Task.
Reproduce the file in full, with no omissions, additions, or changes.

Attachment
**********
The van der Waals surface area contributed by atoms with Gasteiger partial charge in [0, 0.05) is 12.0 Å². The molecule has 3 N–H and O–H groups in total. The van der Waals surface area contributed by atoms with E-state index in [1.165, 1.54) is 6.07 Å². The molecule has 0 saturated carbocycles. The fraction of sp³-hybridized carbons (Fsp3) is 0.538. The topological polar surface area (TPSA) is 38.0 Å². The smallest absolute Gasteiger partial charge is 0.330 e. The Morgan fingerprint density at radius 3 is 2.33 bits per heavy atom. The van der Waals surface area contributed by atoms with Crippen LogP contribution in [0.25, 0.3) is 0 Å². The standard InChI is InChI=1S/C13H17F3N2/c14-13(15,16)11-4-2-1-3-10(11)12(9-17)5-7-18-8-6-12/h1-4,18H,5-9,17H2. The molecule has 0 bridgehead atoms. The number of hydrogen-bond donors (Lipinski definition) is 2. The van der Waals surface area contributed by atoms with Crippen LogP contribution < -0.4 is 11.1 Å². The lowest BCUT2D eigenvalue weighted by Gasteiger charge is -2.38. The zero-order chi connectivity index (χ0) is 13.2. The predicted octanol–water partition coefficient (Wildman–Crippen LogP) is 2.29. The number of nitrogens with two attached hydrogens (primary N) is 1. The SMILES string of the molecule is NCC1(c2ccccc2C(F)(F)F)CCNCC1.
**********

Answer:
The van der Waals surface area contributed by atoms with Gasteiger partial charge in [0, 0.05) is 12.0 Å². The molecule has 3 N–H and O–H groups in total. The van der Waals surface area contributed by atoms with E-state index in [1.165, 1.54) is 6.07 Å². The molecule has 0 saturated carbocycles. The fraction of sp³-hybridized carbons (Fsp3) is 0.538. The topological polar surface area (TPSA) is 38.0 Å². The smallest absolute Gasteiger partial charge is 0.330 e. The Morgan fingerprint density at radius 3 is 2.33 bits per heavy atom. The van der Waals surface area contributed by atoms with Crippen LogP contribution in [0.25, 0.3) is 0 Å². The standard InChI is InChI=1S/C13H17F3N2/c14-13(15,16)11-4-2-1-3-10(11)12(9-17)5-7-18-8-6-12/h1-4,18H,5-9,17H2. The molecule has 0 bridgehead atoms. The number of hydrogen-bond donors (Lipinski definition) is 2. The van der Waals surface area contributed by atoms with Crippen LogP contribution < -0.4 is 11.1 Å². The lowest BCUT2D eigenvalue weighted by Gasteiger charge is -2.38. The zero-order chi connectivity index (χ0) is 13.2. The predicted octanol–water partition coefficient (Wildman–Crippen LogP) is 2.29. The number of nitrogens with two attached hydrogens (primary N) is 1. The SMILES string of the molecule is NCC1(c2ccccc2C(F)(F)F)CCNCC1.